Alive and Well
|Certain events of
the 20th Century may have pointed to the sure death of Communism: the end of the Cold War,
the demise of the Soviet Union, and the destruction of the Berlin Wall. However, the
recent standoff between the US and China where 24 Americans and a surveillance plane were
held hostage by the Chinese should awaken us to the fact that Communism is far from dead,
but rather alive and well in the world.
I'm not sure we have had a president since Reagon who has truly regarded Communism as a
devastatingly national security threat to the point of action. Certainly American citizens
should be outraged by the breach of security and trust committed by the Clinton
administration with the Chinese. But while expressing some unhappiness, Americans don't
have the resolve to prosecute Clinton for the high crimes committed against our country.
Personal and national resolve is the issue. The Chinese are testing that resolve to see
what is the current level of shallowness. There is a level of shallowness that will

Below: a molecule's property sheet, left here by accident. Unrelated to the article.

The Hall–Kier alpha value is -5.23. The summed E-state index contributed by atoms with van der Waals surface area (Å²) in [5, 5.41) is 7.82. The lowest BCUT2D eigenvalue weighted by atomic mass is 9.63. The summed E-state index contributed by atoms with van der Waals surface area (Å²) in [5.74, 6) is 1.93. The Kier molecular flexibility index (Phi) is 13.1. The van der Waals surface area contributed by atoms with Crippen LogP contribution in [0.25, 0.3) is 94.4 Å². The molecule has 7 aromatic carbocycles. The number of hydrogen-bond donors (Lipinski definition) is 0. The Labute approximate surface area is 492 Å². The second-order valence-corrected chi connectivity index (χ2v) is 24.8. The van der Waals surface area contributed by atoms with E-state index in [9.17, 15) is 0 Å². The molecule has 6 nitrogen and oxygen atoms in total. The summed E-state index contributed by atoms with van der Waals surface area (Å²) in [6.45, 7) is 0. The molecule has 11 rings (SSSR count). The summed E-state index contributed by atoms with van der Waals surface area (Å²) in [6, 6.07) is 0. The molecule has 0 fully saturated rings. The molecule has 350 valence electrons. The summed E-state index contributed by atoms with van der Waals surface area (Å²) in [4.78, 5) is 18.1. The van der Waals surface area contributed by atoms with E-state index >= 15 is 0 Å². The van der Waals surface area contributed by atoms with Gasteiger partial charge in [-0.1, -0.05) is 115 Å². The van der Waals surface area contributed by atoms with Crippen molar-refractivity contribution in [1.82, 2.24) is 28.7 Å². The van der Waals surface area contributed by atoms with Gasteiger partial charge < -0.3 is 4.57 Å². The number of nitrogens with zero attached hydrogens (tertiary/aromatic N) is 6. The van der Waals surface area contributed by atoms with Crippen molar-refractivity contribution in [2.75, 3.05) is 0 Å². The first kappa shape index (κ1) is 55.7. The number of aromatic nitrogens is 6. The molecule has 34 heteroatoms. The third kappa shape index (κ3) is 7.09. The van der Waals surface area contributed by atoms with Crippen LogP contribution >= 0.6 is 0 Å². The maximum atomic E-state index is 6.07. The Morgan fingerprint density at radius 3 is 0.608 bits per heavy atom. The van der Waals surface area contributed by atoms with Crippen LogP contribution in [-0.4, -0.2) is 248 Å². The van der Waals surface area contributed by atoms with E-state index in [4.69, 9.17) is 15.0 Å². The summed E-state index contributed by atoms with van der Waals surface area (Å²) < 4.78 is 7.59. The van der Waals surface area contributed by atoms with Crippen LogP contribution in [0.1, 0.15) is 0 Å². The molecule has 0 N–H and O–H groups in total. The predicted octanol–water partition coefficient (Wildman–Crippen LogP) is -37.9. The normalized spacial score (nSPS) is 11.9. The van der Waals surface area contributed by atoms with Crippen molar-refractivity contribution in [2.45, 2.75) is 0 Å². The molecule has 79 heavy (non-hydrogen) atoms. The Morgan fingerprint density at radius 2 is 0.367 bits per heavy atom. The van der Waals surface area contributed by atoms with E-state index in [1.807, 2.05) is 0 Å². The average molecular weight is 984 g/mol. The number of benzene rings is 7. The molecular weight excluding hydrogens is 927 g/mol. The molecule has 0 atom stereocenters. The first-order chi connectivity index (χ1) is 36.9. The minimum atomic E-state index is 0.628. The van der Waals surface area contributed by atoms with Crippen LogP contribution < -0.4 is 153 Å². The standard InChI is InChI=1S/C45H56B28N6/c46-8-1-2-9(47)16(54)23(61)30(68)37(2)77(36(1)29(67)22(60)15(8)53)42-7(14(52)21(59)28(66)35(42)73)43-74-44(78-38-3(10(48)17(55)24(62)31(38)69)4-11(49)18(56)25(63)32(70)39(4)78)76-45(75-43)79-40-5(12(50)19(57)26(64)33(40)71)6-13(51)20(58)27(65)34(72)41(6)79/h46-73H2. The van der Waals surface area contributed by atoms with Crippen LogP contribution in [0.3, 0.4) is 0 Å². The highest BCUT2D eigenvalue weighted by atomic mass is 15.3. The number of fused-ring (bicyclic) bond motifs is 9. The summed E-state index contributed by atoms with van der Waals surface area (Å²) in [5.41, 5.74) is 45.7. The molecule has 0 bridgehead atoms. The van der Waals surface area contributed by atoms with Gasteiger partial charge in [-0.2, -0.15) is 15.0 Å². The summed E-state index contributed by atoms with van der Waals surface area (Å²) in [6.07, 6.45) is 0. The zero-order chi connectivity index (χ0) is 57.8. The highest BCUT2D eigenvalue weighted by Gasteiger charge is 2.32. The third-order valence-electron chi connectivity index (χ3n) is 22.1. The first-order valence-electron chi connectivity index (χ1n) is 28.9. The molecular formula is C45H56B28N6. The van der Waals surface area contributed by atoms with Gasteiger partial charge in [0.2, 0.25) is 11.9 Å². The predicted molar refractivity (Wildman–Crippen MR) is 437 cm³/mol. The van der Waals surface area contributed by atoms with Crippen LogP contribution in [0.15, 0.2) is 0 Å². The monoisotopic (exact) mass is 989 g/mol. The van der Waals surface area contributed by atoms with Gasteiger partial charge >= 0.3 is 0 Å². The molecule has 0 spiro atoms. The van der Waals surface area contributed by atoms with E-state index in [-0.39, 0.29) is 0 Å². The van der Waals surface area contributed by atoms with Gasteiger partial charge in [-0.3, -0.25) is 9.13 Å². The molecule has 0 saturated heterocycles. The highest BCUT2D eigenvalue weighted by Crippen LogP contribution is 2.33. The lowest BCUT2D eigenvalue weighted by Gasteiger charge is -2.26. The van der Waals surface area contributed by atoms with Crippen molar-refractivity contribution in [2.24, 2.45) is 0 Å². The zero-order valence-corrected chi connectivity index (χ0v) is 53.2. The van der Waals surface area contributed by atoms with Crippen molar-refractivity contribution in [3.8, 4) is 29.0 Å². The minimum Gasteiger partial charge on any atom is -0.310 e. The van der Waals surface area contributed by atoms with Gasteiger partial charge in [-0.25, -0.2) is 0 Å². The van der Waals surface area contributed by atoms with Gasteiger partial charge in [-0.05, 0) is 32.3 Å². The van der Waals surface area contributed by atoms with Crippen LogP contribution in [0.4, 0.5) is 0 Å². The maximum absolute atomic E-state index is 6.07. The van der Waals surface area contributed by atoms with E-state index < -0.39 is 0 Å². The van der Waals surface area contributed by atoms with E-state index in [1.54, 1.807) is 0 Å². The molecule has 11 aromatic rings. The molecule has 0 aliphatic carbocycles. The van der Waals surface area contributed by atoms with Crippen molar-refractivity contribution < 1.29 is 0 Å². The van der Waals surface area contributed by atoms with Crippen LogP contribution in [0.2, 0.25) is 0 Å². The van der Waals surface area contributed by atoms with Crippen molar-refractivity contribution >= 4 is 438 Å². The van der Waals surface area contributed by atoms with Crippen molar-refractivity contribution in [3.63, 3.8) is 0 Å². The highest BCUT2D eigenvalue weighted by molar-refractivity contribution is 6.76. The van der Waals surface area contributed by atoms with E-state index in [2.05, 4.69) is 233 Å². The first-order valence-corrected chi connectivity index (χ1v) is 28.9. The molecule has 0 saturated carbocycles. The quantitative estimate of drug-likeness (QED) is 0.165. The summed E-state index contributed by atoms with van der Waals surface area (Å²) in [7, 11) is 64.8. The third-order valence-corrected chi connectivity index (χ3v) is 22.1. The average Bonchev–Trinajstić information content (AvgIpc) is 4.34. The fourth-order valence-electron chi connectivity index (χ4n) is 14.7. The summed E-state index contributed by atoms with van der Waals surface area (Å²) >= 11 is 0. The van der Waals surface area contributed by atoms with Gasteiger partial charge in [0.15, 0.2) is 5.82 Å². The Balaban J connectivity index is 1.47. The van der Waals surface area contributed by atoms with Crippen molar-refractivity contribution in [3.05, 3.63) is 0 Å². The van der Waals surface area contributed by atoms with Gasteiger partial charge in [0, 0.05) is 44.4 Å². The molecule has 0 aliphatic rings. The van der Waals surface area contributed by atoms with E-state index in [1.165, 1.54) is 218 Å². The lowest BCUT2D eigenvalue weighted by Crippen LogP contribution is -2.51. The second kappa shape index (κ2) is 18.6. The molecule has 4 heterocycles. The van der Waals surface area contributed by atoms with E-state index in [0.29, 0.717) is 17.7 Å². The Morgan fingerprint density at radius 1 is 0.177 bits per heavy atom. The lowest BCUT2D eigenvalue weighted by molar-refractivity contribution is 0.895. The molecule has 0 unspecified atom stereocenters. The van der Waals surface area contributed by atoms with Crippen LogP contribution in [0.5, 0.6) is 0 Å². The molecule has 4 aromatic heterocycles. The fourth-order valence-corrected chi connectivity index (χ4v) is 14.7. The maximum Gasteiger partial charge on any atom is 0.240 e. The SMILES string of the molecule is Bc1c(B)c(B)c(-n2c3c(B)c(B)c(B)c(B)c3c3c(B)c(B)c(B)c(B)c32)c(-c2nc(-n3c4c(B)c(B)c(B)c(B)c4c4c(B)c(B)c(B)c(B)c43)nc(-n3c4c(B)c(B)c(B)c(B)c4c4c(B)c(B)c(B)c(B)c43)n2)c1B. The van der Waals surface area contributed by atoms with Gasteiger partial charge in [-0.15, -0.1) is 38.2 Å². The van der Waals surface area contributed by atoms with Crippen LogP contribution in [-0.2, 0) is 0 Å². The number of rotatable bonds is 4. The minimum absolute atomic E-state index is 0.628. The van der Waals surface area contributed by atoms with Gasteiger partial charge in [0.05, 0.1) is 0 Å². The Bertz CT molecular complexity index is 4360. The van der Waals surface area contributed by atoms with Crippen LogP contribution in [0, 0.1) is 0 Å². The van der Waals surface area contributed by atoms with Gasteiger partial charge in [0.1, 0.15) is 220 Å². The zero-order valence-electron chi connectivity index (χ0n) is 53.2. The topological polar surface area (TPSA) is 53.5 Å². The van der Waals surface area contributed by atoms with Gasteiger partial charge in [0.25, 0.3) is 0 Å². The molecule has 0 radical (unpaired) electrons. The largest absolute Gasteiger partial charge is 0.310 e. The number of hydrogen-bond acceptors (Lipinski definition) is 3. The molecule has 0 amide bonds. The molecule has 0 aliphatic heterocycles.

precede and invoke action. The extent of action is yet to be seen.
In the meantime, Communism in America does its job to erode resolve. The usual tactics of
historic secrecy, revisionism, and delay is the rule of the day. Once the Cuban Missile
Crisis/Vietnam generation is old and dead and their children re-educated by the public
school system, then another layer of resolve will have been successfully eroded.
The China hostage incident is what prompted me to publish the below essays that entered
our home recently. Richard Barnes is a homeschooling father that I met at Rushdoony's 80th
birthday party. His essay, Communism's
Seeds of Death briefly shows the contrast between governments of life and liberty and
those of death and totalitarianism.
Prior to receiving Richard's newsletter, Carrie had read None Dare Call It Treason
by John Stormer and A Pastor's Wife by Sarah Wurmbrand. These two books prompted
Carrie to write Communism
Alive and Well as a book review for our local homeschool support group.
I think you will find both essays interesting and possibly wet your appetite to get the
Stormer and Wurmbrand books.